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DeWine Vetoes "Unconstitutional" Bill On Health Orders, But Lawmaker Says He's Wrong

Rep. Scott Wiggam (R-Wayne County) addresses a House committee in a photo on his Ohio House member page.
Ohio House
Rep. Scott Wiggam (R-Wayne County) addresses a House committee in a photo on his Ohio House member page.

Gov. Mike DeWine has vetoed a bill that would give state lawmakers the power to overturn his health and emergency orders. DeWine’s fellow Republicans in the legislature who support it are standing firm, so it’s almost certainly headed to a veto override and a court fight.

In his veto statement, DeWine said he believes the bill is unconstitutional, and raises serious concerns about public health and safety. And he said he thinks the bill opens the General Assembly itself up to lawsuits, which could include damages.

Rep. Scott Wiggam (R-Wayne County) chairs the House committee that heard the bill. He got a letter from DeWine saying DeWine respects legislative oversight, but the bill is unconstitutional.

Wiggam responded with his own letter, in which he writes: “This type of autocratic rule must be checked by the Legislature and should be tested in the courts”.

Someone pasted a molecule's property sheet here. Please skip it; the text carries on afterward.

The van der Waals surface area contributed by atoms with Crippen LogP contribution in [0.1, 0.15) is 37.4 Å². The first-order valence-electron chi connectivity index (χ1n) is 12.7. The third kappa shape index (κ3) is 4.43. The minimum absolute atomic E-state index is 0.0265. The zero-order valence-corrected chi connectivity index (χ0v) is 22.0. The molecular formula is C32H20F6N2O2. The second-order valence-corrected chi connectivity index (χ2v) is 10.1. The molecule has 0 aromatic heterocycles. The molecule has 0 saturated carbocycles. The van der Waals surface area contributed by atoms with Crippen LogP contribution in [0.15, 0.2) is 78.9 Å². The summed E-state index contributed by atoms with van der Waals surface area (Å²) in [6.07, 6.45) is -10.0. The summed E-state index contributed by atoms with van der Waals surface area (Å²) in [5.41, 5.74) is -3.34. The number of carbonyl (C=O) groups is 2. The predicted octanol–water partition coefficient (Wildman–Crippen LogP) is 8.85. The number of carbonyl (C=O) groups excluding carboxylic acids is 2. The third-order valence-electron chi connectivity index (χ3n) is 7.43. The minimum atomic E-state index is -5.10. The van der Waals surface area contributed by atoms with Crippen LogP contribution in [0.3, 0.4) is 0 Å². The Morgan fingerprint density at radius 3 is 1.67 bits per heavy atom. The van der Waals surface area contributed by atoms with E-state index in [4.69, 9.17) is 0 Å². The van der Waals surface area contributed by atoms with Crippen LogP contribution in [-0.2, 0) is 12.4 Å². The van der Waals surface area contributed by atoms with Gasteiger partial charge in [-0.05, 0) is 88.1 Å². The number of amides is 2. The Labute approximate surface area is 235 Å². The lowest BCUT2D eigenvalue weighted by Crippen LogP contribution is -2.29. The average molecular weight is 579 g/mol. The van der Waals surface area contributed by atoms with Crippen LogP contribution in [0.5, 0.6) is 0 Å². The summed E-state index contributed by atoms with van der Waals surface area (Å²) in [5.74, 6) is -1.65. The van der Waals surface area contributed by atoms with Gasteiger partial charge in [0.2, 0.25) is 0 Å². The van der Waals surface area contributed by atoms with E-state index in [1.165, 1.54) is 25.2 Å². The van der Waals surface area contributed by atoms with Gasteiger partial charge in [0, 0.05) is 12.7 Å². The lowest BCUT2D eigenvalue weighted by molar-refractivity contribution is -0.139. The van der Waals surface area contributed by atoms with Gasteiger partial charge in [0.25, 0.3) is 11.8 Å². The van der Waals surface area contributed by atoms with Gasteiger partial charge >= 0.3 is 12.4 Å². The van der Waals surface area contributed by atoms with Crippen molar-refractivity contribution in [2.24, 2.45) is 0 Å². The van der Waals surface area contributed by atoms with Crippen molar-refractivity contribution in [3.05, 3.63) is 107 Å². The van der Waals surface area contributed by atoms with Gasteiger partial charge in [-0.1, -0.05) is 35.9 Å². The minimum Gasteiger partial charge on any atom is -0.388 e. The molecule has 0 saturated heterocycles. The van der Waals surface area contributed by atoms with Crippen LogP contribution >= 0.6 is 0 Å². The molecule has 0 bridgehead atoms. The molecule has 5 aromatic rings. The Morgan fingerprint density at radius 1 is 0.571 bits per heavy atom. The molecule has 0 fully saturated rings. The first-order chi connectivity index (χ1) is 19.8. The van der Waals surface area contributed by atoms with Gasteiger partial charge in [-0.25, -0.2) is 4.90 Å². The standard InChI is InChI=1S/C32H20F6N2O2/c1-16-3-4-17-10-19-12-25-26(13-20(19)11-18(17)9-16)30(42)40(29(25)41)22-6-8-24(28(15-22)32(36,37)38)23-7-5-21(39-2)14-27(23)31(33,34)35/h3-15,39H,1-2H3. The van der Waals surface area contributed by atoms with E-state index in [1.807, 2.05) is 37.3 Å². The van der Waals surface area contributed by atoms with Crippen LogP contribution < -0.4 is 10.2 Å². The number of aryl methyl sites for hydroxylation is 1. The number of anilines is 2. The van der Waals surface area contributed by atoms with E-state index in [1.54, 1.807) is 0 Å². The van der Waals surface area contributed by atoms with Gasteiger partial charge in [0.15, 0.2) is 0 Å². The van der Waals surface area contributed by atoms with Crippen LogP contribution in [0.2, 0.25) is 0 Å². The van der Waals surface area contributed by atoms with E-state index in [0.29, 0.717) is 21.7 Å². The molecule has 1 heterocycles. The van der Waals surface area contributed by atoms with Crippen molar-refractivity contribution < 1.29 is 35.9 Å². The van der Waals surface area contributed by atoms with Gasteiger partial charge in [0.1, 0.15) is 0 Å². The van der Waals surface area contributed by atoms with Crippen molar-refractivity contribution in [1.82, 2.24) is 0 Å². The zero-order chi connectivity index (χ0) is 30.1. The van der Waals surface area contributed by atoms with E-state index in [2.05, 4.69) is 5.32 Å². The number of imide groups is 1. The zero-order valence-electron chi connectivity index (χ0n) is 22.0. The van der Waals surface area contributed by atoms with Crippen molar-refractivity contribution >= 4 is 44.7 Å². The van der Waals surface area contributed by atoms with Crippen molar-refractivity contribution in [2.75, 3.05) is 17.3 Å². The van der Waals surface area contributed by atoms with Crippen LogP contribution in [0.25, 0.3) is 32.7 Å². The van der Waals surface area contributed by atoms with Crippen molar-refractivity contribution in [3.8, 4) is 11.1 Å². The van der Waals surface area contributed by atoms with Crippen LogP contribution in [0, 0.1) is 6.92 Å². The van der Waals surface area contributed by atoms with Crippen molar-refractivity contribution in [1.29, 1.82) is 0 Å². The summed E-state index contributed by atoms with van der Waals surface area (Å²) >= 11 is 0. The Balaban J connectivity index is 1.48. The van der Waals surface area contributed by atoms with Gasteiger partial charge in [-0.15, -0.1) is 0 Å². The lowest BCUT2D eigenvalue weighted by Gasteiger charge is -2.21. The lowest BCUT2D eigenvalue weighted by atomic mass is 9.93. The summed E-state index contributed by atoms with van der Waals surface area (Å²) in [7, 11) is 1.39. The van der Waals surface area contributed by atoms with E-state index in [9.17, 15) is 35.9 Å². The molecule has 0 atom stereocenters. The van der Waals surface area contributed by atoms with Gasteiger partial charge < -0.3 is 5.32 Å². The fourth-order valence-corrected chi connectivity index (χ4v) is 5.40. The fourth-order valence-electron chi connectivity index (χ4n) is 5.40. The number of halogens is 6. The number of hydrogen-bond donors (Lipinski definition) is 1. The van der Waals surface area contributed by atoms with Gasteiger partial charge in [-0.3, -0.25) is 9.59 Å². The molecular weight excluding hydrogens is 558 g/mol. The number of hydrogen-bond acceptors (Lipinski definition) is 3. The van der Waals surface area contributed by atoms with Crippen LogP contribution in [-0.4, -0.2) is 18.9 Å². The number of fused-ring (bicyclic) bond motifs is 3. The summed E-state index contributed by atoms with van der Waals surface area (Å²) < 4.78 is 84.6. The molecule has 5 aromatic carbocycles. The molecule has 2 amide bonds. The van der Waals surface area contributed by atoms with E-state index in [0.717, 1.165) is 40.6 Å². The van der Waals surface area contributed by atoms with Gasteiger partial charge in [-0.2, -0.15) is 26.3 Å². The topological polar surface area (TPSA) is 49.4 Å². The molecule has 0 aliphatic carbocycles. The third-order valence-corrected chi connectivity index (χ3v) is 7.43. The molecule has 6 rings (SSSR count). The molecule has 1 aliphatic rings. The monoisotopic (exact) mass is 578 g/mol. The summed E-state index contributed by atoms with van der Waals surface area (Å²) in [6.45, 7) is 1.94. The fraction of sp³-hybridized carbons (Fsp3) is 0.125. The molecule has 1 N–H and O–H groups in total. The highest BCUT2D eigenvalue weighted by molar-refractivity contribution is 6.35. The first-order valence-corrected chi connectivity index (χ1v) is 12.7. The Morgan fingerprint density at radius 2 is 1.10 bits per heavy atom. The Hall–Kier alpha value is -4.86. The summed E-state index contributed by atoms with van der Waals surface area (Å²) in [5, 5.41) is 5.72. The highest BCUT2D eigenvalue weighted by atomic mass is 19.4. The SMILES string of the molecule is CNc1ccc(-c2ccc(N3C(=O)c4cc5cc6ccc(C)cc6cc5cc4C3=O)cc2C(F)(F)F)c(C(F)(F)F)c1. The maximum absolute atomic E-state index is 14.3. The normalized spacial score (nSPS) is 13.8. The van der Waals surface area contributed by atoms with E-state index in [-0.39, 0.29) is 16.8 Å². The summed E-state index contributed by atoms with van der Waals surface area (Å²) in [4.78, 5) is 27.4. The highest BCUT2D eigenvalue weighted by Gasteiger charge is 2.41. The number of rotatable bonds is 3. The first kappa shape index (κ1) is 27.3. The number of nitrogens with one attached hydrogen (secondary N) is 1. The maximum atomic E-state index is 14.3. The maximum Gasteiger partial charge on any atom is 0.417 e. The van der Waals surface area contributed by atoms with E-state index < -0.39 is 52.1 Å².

“The General Assembly is the only policymaking authority identified by the Ohio Constitution. So you could virtually argue that the governor’s ongoing, year-long orders and rules are actually unconstitutional,” Wiggam said in an interview.

“If we put no limits on the governor, which there are none now, then we're violating our own oath of following the Constitution is what I would argue," Wiggam said. "The Constitution does not grant emergency powers such as the ones claimed by the governor. Those powers are all statutory, given to the governor through the legislation.”

DeWine has proposed a compromise, but Wiggam says it’s largely a non-starter.

Wiggam agrees with DeWine about concerns for future governors and emergencies, but he says the bill ensures citizens will be involved in the decisions they will make.

The Senate is planning to override the veto on Wednesday. It's likely the law could end up in court after that.

This is DeWine's fourth non-budget veto. Last year, he vetoed the bill considered the predecessor to this one, on orders that shut down businesses. It passed last year but no veto override was attempted. He also vetoed a bill that would have reduced penalties for violating health orders.

In January, DeWine also vetoed a bill passed last year that would have lifted COVID restrictions on county fairs, which were canceled in 2020. He said earlier this month that county fairs will happen this year, but with some restrictions such as limited crowds in grandstands.

Contact Karen at 614-578-6375 or at
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